How to Fuel Before, During and After a Long Run

The long training run is the bread and butter for a long distance runner, and developing your personal fueling recipe will aid in stocking your muscles with plenty of energy to prepare for the run, supplementing energy, fluid and electrolytes during the run and provide the nutrients necessary for efficient recovery post run. Although there are guidelines for what to eat before, during and after a long run, the key is to keep a log and begin to develop a fueling recipe that works for your system. What works for your buddy may not work for you, and vice versa. Practice with various recipes while in training and you’ll develop a successful system come race weekend. Use the following guidelines when developing your recipes. Pre-Run Fueling Tips
  • Consume 200-300 calories of easily digestible carbohydrates.
  • If you consume solid food like toast, peanut butter and a banana, eat at least 1-2 hours before the start of your run.
  • If you eat within 60 minutes or less of the start of your run, experiment with liquid fuel like a sports drink, juice or foods that are higher in water content like a banana. I eat my favorites 1 – 1.5 hours before my long runs – banana and teaspoon of almond butter or a smoothie with two ice cubes, 8 ounces almond milk, half banana and half cup of berries.
  • Consume 8-12 ounces of water or fluid an hour before the start of your long run or race. A great way to do this is to have a glass of water at your bedside and drink it as you wake up.
Fueling During the Long Run:
  • The American College of Sports Medicine recommends consuming 30-60 grams of carbohydrate (about 240 calories) per hour during activity lasting longer than an hour.
  • The purpose for fueling during the run is to replenish energy, fluid and electrolyte (sodium, potassium, chloride…) stores – not replace them so it is key to find the balance between too little and too much.
  • For long runs lasting 60 minutes to two hours, keep it simple and consume one source of carbohydrate energy (a sports drink, or gel with water). My favorite is a sports drink because it contains all that a runner needs with fluid, energy and electrolytes and is easy to digest and carry.
  • For runs lasting longer than 2.5 hours, use a combination of carbohydrate sources like a sports drink, gels or low-fat, low-protein and low-fiber solid foods (bars). My favorite combo is a sports drink plus a gel later in the run washed down with water.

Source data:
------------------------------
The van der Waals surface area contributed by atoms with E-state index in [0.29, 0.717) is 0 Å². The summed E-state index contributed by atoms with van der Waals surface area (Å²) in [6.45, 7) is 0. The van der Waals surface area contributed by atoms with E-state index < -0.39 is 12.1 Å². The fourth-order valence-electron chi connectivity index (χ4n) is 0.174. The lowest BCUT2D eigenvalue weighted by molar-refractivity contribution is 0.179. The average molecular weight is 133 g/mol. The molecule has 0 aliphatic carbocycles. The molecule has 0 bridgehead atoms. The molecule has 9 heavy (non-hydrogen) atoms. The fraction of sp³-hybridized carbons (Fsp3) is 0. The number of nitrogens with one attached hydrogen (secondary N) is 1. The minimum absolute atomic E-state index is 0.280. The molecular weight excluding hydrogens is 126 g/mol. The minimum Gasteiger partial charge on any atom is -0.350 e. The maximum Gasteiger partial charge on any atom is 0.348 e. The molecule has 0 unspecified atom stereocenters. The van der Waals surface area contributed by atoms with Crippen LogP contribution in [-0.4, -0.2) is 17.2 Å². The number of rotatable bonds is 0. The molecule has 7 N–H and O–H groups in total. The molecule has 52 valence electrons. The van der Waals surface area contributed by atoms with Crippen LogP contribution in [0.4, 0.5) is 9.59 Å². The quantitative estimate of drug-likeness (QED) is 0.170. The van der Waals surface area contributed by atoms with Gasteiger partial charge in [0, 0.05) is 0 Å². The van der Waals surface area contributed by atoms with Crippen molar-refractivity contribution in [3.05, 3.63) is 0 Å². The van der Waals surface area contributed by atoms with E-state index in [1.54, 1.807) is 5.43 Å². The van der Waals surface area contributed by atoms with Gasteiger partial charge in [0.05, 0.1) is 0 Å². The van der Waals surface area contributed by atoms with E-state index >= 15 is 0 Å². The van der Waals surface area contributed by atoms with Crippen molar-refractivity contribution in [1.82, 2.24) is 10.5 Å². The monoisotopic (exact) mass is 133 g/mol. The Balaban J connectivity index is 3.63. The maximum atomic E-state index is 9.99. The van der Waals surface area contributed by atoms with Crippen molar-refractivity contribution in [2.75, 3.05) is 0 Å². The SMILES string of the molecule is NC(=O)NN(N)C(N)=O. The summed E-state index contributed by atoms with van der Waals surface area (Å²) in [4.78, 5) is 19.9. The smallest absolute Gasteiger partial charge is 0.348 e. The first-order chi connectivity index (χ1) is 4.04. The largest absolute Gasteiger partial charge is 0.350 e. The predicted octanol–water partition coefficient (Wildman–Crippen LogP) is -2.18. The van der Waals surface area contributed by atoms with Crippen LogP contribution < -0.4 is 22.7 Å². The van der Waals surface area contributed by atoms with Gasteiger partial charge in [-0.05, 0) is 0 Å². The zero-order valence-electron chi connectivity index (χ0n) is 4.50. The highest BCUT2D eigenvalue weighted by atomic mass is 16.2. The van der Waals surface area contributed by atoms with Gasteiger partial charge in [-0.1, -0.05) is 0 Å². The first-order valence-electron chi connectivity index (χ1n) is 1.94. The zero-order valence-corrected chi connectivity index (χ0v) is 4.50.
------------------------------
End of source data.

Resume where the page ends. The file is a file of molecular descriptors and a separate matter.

• If you develop stomach issues, it can mean that you’re either consuming too much fuel, too frequently, or the type of carbohydrate fuel doesn’t agree with your system.
  • It can be helpful to set a watch alarm for every 10 minutes and take sips of fluid – or to consume a larger volume of fluid every 15-20 minutes.
  • Fuel products like sports drinks and gels are made with about a 4-6% sugar concentration. If you consume a combination of energy all at once, it will increase this concentration and can cause issues with sugar belly (nausea, stomach cramping). For this reason, it is wise to space out your energy consumption. For instance, drink a sports drink alone and when consuming a gel, consume it with water to dilute it in your system.
  Post-Run Fueling Tips:
  • Within 30 minutes of finishing your long run, eat a meal or drink a smoothie with about 300-400 calories and with a 4:1 ratio of carbohydrates to protein to maintain blood sugar levels, replenish muscle glycogen, and repair muscle tissue.
  • Some examples include a turkey sandwich and pretzels or a veggie egg omelet and toast. If it’s a hot, try a liquid recovery drink or blend up a smoothie with protein powder, water, banana and berries. If it’s cold, soup tastes great.
  • Continue to nibble on balanced snacks and meals that include three to four parts carbohydrate to one part protein throughout the day and sip fluids to rehydrate.
Long run and marathon nutrition is all about experimentation to find your personal fueling recipe. Like our daily diet, your recipe may shift seasonally, so keeping track and tuning into what your body prefers will help you best define your optimal recipe. Happy Trails. Coach Jenny Hadfield Coach Jenny Hadfield is a published author, writer, coach, public speaker and endurance athlete. To find out more, visit our Meet Our Writers page or visit Coach Jenny’s website.